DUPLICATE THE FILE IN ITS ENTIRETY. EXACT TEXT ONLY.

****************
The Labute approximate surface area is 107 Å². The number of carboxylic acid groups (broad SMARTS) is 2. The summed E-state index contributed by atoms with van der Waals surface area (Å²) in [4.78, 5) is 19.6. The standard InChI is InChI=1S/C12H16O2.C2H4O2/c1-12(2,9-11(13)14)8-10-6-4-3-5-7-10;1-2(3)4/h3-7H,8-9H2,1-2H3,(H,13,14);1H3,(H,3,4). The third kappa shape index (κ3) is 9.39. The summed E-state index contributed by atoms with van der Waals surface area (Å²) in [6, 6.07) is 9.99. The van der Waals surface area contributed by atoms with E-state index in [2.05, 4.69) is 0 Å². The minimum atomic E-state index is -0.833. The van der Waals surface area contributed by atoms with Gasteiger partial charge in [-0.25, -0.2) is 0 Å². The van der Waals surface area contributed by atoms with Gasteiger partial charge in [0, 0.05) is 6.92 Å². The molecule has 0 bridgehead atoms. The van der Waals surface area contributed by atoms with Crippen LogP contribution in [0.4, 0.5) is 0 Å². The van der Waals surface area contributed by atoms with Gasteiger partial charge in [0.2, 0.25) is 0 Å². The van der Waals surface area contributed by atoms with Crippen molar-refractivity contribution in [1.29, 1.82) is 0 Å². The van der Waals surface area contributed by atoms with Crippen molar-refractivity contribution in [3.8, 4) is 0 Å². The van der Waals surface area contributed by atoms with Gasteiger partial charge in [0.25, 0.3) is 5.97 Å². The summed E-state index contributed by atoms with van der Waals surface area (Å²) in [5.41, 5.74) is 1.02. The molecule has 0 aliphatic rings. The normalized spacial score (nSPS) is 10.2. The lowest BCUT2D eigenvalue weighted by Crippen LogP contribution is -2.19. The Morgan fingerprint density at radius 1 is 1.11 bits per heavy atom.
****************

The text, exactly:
The Labute approximate surface area is 107 Å². The number of carboxylic acid groups (broad SMARTS) is 2. The summed E-state index contributed by atoms with van der Waals surface area (Å²) in [4.78, 5) is 19.6. The standard InChI is InChI=1S/C12H16O2.C2H4O2/c1-12(2,9-11(13)14)8-10-6-4-3-5-7-10;1-2(3)4/h3-7H,8-9H2,1-2H3,(H,13,14);1H3,(H,3,4). The third kappa shape index (κ3) is 9.39. The summed E-state index contributed by atoms with van der Waals surface area (Å²) in [6, 6.07) is 9.99. The van der Waals surface area contributed by atoms with E-state index in [2.05, 4.69) is 0 Å². The minimum atomic E-state index is -0.833. The van der Waals surface area contributed by atoms with Gasteiger partial charge in [-0.25, -0.2) is 0 Å². The van der Waals surface area contributed by atoms with Gasteiger partial charge in [0, 0.05) is 6.92 Å². The molecule has 0 bridgehead atoms. The van der Waals surface area contributed by atoms with Crippen LogP contribution in [0.4, 0.5) is 0 Å². The van der Waals surface area contributed by atoms with Gasteiger partial charge in [0.2, 0.25) is 0 Å². The van der Waals surface area contributed by atoms with Crippen molar-refractivity contribution in [1.29, 1.82) is 0 Å². The van der Waals surface area contributed by atoms with Crippen molar-refractivity contribution in [3.8, 4) is 0 Å². The van der Waals surface area contributed by atoms with Gasteiger partial charge in [0.25, 0.3) is 5.97 Å². The summed E-state index contributed by atoms with van der Waals surface area (Å²) in [5.41, 5.74) is 1.02. The molecule has 0 aliphatic rings. The normalized spacial score (nSPS) is 10.2. The lowest BCUT2D eigenvalue weighted by Crippen LogP contribution is -2.19. The Morgan fingerprint density at radius 1 is 1.11 bits per heavy atom.